What are your favorite examples of what not to do as a corporate web worker?

Photo by Flickr user Ryan Vaarsi used under Creative Commons Attribution 2.0 Generic license.

By Dawn Foster

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  1. Great article! I’ve been a telecommuter for most of the past 12 years, working for other companies while also operating my own consulting concern and a professional band. I currently handle sales for two small companies, my own work, a young local charity and my band… all from a home/office.

    Boy, oh boy, did you include some great ones. In fact, the entire list is worth posting as a reminder of what NOT to do as a telecommuter. In fact, you could write the opposite of each point and make it a list to follow, not avoid.

    Again… great article! I thoroughly agree.

    All the best,

    Lane Baldwin
    Servant-Leadership Solutions

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  2. LOVE. I think this list shows all the reasons companies are afraid to let their employees telecommute, even though it would be saving them money.

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  3. How about taking calls while in the bathroom?

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    1. Oh yeah, the toilet flushing during calls is another good one!

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  4. Necessarily anonymous Sunday, April 11, 2010

    I only disagree with the “start your own business” bullet. I discovered that when working from home, doing work at odd hours and on weekends shows your dedication to getting your job done. As long as you can get your job done, I see absolutely no problem with starting a sideline as long as you are available to your day job during business hours.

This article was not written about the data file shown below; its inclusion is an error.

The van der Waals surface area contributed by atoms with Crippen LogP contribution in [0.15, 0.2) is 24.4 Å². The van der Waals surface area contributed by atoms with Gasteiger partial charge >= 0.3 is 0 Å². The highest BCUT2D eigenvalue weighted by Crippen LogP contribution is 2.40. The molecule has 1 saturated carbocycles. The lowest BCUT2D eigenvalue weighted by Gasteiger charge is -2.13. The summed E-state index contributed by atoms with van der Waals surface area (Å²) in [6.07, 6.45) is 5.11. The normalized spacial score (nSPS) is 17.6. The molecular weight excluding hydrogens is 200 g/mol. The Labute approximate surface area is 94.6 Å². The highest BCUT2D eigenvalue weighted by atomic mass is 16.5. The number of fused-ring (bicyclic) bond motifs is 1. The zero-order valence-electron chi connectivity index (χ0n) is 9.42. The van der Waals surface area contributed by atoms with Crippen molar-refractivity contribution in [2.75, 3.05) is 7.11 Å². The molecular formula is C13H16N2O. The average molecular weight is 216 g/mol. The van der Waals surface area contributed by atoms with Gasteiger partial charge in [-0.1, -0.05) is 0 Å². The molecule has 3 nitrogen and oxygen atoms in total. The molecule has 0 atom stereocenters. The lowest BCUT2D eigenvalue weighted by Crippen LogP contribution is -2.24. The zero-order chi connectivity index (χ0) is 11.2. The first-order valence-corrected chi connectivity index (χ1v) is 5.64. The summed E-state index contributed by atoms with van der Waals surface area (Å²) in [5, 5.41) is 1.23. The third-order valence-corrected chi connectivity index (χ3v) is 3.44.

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  5. insightful.

    these suggestions apply to any corporate employee, not just the web workers, i think.

    btw, on responding to emails, I’ll prefer to reply as a batch rather than reply-as-soon-as-the-mail-comes basis. Because it does less distraction from my work.

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    1. I think the key thing on that Veera is that you should do at home what you would normally do in the office. If no-one expects an immediate reply when you’re at your desk then it’s ok to send on your own timetakle when at home too.

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  6. [...] 20 ways to fail miserably as a corporate web worker – Web Worker Daily [...]

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  7. [...] 20 Ways to Fail Miserably as a Corporate Web Worker [...]

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  8. This list is definitely a one-way ticket to fail lane, haha. I think many of us forget that even if we work at home, we must observe right business conducts like not snoring on a call. Funny you’ve mentioned that on item #13. I wonder it anyone ever done that. Nice sharing!

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  9. Good article Dawn! I too am a remote employee and do follow many of these “don’ts”. They are just regular, obvious things but, make a whole lot of difference. I will surely be more alert from now on.